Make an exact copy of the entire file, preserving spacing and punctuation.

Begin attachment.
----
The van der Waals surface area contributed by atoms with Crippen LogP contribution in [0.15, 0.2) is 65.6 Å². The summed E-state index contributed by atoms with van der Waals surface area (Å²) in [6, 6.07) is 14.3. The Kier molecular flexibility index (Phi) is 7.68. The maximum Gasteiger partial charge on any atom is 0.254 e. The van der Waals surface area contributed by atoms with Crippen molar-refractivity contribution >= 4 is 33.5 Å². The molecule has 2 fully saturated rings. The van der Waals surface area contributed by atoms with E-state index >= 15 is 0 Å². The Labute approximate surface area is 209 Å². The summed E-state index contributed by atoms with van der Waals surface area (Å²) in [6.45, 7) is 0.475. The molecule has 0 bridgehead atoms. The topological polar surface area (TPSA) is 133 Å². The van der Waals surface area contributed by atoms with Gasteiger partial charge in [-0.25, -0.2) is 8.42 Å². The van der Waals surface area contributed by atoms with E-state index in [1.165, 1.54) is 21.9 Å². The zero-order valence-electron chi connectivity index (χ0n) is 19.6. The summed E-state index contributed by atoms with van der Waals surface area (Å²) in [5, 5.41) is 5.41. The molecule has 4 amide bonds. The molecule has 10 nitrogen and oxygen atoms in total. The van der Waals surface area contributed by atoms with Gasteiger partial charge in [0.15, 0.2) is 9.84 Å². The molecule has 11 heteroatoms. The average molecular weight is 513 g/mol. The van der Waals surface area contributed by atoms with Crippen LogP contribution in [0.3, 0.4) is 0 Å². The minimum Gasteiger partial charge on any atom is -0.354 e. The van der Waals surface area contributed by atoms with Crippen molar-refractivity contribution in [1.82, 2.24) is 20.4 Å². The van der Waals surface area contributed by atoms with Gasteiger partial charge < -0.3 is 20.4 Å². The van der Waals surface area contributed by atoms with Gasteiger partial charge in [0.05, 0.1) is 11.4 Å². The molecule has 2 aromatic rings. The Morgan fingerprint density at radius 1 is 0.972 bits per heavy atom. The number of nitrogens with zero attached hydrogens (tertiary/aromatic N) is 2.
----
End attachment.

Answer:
The van der Waals surface area contributed by atoms with Crippen LogP contribution in [0.15, 0.2) is 65.6 Å². The summed E-state index contributed by atoms with van der Waals surface area (Å²) in [6, 6.07) is 14.3. The Kier molecular flexibility index (Phi) is 7.68. The maximum Gasteiger partial charge on any atom is 0.254 e. The van der Waals surface area contributed by atoms with Crippen molar-refractivity contribution >= 4 is 33.5 Å². The molecule has 2 fully saturated rings. The van der Waals surface area contributed by atoms with E-state index >= 15 is 0 Å². The Labute approximate surface area is 209 Å². The summed E-state index contributed by atoms with van der Waals surface area (Å²) in [6.45, 7) is 0.475. The molecule has 0 bridgehead atoms. The topological polar surface area (TPSA) is 133 Å². The van der Waals surface area contributed by atoms with Gasteiger partial charge in [-0.25, -0.2) is 8.42 Å². The van der Waals surface area contributed by atoms with E-state index in [1.165, 1.54) is 21.9 Å². The zero-order valence-electron chi connectivity index (χ0n) is 19.6. The summed E-state index contributed by atoms with van der Waals surface area (Å²) in [5, 5.41) is 5.41. The molecule has 4 amide bonds. The molecule has 10 nitrogen and oxygen atoms in total. The van der Waals surface area contributed by atoms with Gasteiger partial charge in [0.15, 0.2) is 9.84 Å². The molecule has 11 heteroatoms. The average molecular weight is 513 g/mol. The van der Waals surface area contributed by atoms with Crippen LogP contribution in [0.3, 0.4) is 0 Å². The minimum Gasteiger partial charge on any atom is -0.354 e. The van der Waals surface area contributed by atoms with Crippen molar-refractivity contribution in [1.82, 2.24) is 20.4 Å². The van der Waals surface area contributed by atoms with Gasteiger partial charge < -0.3 is 20.4 Å². The van der Waals surface area contributed by atoms with Gasteiger partial charge in [0.05, 0.1) is 11.4 Å². The molecule has 2 aromatic rings. The Morgan fingerprint density at radius 1 is 0.972 bits per heavy atom. The number of nitrogens with zero attached hydrogens (tertiary/aromatic N) is 2.